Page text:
A moment of clarity overcomes the cashier, who looks at her customer with a warm smile. “Alvin Kamara?” she says. “I thought that was you.”

Cardi B, Lil Wayne, Gucci Mane and more dropped a slew of new music in one night Hip-hop must’ve caught the holiday spirit

Maybe it’s because Friday is the last business day before Christmas. Or maybe it’s simply hip-hop caught the holiday spirit. Whatever the reason, Thursday night/Friday morning saw a slew of drops from a who’s who kick-started by Quavo and Travis Scott’s joint project “Huncho Jack, Jack Huncho.” But that was only the tip of the iceberg.

The long-awaited Cardi B second single. If there was any question following the overwhelming success of arguably the single of the year in Cardi’s “Bodak Yellow,” the wait is now over. Featuring 21 Savage, Cardi B returns with the next look into her forthcoming solo album. Complete with Offset mentions galore and a Migos-like flow, expect to hear this at any New Year’s Eve party where hip-hop is played. So, like, 95 percent of them.

A new Gucci Mane album. 2017 was the year Gucci became the pop culture star he seemed destined to be when 2009’s “Wasted” dominated airwaves. “This has been the best year of my life,” he told Zane Lowe earlier this year. And while it may have been for reasons far more than music (a book, new $10 million deal with Atlantic Records and a high-profile wedding), Gucci stayed true to the reason for his season. Guwop and his Tupacian work ethic dropped his third album of ’17 with El Gato: The Human Glacier. Happy holidays, from The Wops, indeed.

Nipsey’s next leg of his “Victory Lap.” If there’s one song I’m anticipating listening to in the whip this weekend, it’s Nipsey Hussle and Swizz Beatz’s new cut, “Been Down.” The Crenshaw OG’s new album, Victory Lap, drops Feb. 16, which coincides with the star of NBA All-Star Weekend in his hometown of Los Angeles.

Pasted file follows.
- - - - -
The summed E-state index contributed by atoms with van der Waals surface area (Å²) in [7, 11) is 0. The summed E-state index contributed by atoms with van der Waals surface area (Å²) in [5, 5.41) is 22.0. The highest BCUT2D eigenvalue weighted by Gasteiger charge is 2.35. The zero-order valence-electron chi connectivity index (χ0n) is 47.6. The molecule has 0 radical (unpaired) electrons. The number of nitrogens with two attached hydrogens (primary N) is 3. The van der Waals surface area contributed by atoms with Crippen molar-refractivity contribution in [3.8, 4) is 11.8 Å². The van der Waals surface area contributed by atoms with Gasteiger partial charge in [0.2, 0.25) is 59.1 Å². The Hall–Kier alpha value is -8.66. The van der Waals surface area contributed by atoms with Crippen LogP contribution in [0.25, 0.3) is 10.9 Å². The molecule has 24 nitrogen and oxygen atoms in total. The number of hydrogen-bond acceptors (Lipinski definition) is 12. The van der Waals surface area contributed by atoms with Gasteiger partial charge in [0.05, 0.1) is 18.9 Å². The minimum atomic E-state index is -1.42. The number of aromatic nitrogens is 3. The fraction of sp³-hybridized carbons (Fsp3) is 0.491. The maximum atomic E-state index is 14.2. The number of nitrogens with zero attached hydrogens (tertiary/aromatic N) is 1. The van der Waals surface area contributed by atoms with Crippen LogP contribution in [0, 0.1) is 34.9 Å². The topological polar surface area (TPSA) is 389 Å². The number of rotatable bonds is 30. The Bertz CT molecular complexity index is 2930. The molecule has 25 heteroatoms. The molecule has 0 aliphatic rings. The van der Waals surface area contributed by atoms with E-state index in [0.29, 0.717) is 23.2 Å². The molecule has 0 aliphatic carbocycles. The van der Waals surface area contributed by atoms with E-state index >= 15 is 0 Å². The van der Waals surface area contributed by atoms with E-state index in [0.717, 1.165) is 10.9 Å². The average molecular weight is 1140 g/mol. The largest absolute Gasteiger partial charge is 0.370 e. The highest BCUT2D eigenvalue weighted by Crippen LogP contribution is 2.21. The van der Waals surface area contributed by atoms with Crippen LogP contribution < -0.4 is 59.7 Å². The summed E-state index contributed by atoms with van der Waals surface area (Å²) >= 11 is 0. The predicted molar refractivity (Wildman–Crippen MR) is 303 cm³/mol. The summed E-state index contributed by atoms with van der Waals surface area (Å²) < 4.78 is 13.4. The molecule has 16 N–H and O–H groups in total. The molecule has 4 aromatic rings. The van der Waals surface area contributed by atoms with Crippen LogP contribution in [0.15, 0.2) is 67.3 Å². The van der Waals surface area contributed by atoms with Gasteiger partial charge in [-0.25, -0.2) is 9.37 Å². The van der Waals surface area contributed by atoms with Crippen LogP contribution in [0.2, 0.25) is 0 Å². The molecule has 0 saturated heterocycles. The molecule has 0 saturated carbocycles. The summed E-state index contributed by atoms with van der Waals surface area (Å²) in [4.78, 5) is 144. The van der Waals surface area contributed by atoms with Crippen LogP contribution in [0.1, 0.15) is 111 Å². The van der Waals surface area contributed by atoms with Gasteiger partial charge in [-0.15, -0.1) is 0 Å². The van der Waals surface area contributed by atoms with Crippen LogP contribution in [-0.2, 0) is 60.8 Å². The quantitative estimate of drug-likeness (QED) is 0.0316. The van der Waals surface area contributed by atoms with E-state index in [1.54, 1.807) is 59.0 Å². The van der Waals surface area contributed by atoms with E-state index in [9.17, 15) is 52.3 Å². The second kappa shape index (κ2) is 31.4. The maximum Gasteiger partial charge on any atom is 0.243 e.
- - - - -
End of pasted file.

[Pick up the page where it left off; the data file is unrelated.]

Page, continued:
Lil Wayne’s Dedication 6 preview. Set to drop Christmas Day, Weezy dropped off two sneak peeks last night over Jay-Z’s “Story of OJ.” and 21 Savage’s “Bank Account.” Both are strong offerings from the man who for years had a legit claim to “The Best Rapper Alive,” but it’s the latter where Lil Wayne really flexes. It’s one of the better tracks he’s dropped in quite some time. Maybe 2018 is the year when Tha Carter 5 is released from Cash Money purgatory. Maybe.

Travis Scott and Quavo’s long awaited album is dropping at midnight After (almost) making it through 2017, we deserve this

Christmas came early, y’all! Fire up that mistletoe and get ready for one of the most anticipated albums of the year. Huncho Jack, Jack Huncho” is apparently coming out Thursday night.

How do we know? Quavo dropped these less-than-subtle hints that our pre-Christmas travels will be filled with jingles to turn up to:

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The album (mixtape? classic?) is the culmination of a bunch of teasers promoting the body of work and the tracks the two young legends have collaborated on, including “Pick Up The Phone,” “Dis Side,” and “Portland.”

The cover art was created by 81-year-old Welsh artist Ralph Steadman. Travis Scott shared a photo of the illustrator working up some magic on Instagram on Wednesday.

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So, what do we expect? A Young Thug appearance, and a song with Offset in which Cardi B’s bae dominates them both. Everybody better start reworking their album of the year lists!

Enjoy, y’all! We (almost) survived 2017. We deserve this.

Will the 2018 Grammys be the blackest of all time? Jay-Z and Kendrick Lamar lead nominations for 60th annual awards ceremony

Jay-Z is back, and Kendrick Lamar is still here. The two titans of hip-hop — a 47-year-old wordsmith from Brooklyn, New York, and a 30-year-old grittily socially conscious MC from Compton, California — are the two artists to beat among the list of nominations, announced Tuesday, for February 2018’s 60th Annual Grammy Awards.